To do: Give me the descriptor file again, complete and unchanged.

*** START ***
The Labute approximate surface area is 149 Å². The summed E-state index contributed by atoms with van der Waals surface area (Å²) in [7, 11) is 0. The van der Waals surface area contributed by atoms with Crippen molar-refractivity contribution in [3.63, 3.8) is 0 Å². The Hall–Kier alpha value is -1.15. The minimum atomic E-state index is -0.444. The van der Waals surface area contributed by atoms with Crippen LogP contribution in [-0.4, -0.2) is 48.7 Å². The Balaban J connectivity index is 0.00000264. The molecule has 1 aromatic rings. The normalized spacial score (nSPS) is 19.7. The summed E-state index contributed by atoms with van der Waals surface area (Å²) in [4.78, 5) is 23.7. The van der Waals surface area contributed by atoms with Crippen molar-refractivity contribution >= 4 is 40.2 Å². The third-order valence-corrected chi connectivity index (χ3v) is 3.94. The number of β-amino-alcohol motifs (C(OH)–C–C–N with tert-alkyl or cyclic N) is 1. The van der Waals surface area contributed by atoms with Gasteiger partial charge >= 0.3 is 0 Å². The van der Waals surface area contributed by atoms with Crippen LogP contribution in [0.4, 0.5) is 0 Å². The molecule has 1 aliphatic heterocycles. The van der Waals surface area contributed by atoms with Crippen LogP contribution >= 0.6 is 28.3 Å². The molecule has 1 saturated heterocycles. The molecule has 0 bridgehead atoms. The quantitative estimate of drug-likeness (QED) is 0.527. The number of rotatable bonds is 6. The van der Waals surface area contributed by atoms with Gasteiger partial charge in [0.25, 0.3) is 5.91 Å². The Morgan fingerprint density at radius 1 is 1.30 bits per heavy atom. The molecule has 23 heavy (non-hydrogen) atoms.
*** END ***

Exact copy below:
The Labute approximate surface area is 149 Å². The summed E-state index contributed by atoms with van der Waals surface area (Å²) in [7, 11) is 0. The van der Waals surface area contributed by atoms with Crippen molar-refractivity contribution in [3.63, 3.8) is 0 Å². The Hall–Kier alpha value is -1.15. The minimum atomic E-state index is -0.444. The van der Waals surface area contributed by atoms with Crippen LogP contribution in [-0.4, -0.2) is 48.7 Å². The Balaban J connectivity index is 0.00000264. The molecule has 1 aromatic rings. The normalized spacial score (nSPS) is 19.7. The summed E-state index contributed by atoms with van der Waals surface area (Å²) in [4.78, 5) is 23.7. The van der Waals surface area contributed by atoms with Crippen molar-refractivity contribution >= 4 is 40.2 Å². The third-order valence-corrected chi connectivity index (χ3v) is 3.94. The number of β-amino-alcohol motifs (C(OH)–C–C–N with tert-alkyl or cyclic N) is 1. The van der Waals surface area contributed by atoms with Gasteiger partial charge >= 0.3 is 0 Å². The van der Waals surface area contributed by atoms with Crippen LogP contribution in [0.4, 0.5) is 0 Å². The molecule has 1 aliphatic heterocycles. The van der Waals surface area contributed by atoms with Crippen LogP contribution >= 0.6 is 28.3 Å². The molecule has 1 saturated heterocycles. The molecule has 0 bridgehead atoms. The quantitative estimate of drug-likeness (QED) is 0.527. The number of rotatable bonds is 6. The van der Waals surface area contributed by atoms with Gasteiger partial charge in [0.25, 0.3) is 5.91 Å². The Morgan fingerprint density at radius 1 is 1.30 bits per heavy atom. The molecule has 23 heavy (non-hydrogen) atoms.